Today, a collection of Viking Age finds was declared Treasure by the Isle of Man Coroner of Inquests, Mrs Jayne Hughes.
First discovered in December 2018 by metal detectorists John Crowe and Craig Evans, the finds include two highly decorated oval brooches, made from bronze with silver wire decoration and most likely gilded, dating to around AD 900-950. The brooches would have been worn by a woman of some status.
Allison Fox, Curator of Archaeology for Manx National Heritage (MNH) said:
“The Isle of Man has a rich Viking heritage and the Manx National Collections reflect this. But, this type of brooch, worn by Scandinavian women in the Viking Age and usually found in graves, has been missing so far.
In addition to the brooches, there was also one decorated glass bead made in Ireland and a belt with bronze fittings, most likely made in the Irish Sea area, so although proud of her Scandinavian roots, this particular pagan lady also wore local fashions.
Oval brooches are particularly common in the Viking homelands, and are seen almost as national dress, showing that the wearer was most likely of Scandinavian origin. The absence of this type of brooch from the Island before now has led to theories that it was only the men from Scandinavia that settled on the Isle of Man in the early Viking Age”.
As artefacts like this are often found in graves, MNH commissioned a targeted archaeological excavation of the find site to establish whether or not there were any other remains present. Archaeologists from York Archaeological Trust (YAT) conducted a small excavation on site but no grave was found.
“Crucially, after John and Craig found the brooches, they did exactly the right thing and brought them to the Manx Museum without cleaning any of the soil from the outside or the inside. This is so important because the brooches are quite fragile and because there might still be small fragments surviving of the textiles from the clothes the woman was buried in.”
As the brooches need specialist examination and conservation, they are currently with conservators at York Archaeological Trust.
Ian Panter, Head of Conservation at York Archaeological Trust, comments:
“Having been safely stored in our state-of-the-art conservation lab throughout the lockdown, we now look forward to working with Manx National Heritage in investigating and conserving these brooches using the expertise and great care our reputation is built on.”
Oval brooches were used as decoration but also to hold together an outer dress, similar to a pinafore. They were attached to the shoulder and the front of the dress. A necklace with beads and/or metal decoration may have been worn between the two brooches.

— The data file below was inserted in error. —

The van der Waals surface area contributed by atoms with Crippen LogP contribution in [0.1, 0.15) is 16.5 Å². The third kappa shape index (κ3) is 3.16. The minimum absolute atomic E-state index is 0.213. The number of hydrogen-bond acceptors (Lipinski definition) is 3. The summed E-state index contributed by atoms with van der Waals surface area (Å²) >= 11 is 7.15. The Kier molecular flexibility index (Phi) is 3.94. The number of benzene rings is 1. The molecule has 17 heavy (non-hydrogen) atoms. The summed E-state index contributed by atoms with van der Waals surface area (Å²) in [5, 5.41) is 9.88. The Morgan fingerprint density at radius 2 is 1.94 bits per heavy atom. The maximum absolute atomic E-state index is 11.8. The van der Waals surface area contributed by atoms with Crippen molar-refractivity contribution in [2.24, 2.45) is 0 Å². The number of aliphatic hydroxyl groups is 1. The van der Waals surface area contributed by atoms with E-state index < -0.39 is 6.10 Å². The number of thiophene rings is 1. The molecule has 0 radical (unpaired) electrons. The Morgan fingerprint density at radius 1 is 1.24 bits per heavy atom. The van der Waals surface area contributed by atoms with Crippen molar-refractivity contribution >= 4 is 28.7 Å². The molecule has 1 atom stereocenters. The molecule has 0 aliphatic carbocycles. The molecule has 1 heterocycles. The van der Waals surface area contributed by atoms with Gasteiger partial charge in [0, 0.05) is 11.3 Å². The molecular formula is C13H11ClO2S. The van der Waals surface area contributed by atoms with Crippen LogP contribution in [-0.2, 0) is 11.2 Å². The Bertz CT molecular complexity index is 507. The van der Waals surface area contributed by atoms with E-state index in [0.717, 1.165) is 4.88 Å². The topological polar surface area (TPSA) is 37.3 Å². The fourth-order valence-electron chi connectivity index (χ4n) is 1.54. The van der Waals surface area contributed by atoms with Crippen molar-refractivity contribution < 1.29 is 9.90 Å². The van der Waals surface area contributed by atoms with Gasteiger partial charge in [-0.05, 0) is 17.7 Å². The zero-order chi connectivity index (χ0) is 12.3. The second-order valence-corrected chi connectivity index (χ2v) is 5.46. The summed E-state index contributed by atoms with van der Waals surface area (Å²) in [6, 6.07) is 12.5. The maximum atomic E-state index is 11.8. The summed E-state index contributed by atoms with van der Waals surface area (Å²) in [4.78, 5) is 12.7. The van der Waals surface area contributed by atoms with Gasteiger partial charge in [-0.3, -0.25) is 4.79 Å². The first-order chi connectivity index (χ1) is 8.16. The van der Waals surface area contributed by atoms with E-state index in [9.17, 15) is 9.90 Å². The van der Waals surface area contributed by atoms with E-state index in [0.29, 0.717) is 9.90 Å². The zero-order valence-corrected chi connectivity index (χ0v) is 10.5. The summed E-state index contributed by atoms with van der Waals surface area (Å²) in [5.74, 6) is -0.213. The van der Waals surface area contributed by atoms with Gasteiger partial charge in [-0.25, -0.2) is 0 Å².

Manx National Heritage would like to thank the finders and the landowner for their assistance and support throughout the process.
The Isle of Man in the Viking Age
Vikings arrived on the Isle of Man in the 800s, firstly trading and eventually settling. The Vikings were a maritime people, and the position of the Island right in the centre of the British Isles meant that it was perfect as a base first for trade, then for settlement. A number of Viking Age burials have been found in the Island, both male and female. The earliest ones were buried in the pagan tradition with grave goods. The Manx Viking legacy is still very evident, not least through the modern parliament, Tynwald, which has its roots in this period. There is still plenty of Viking influence to be seen in the landscape, with castles, burial mounds and settlements all visible. Many spectacular artefacts from the Viking Age on the Isle of Man can be seen in the Manx Museum, Douglas.
When finds of archaeological artefacts are made on the Isle of Man there is a legal requirement to report them to Manx National Heritage. If the artefacts fall under the categories in the Treasure Act 2017 (which include being so closely connected with Manx history and national life that their loss would be a misfortune, and/or being of outstanding significance for the study of any branch of Manx art, learning or history) the find must also be reported to the Coroner of Inquests. The Coroner will decide whether or not an artefact is “Treasure”. If the find is declared to be Treasure, a financial reward is usually paid to the finder and landowner.
For more information on the Treasure Act 2017, please follow these links: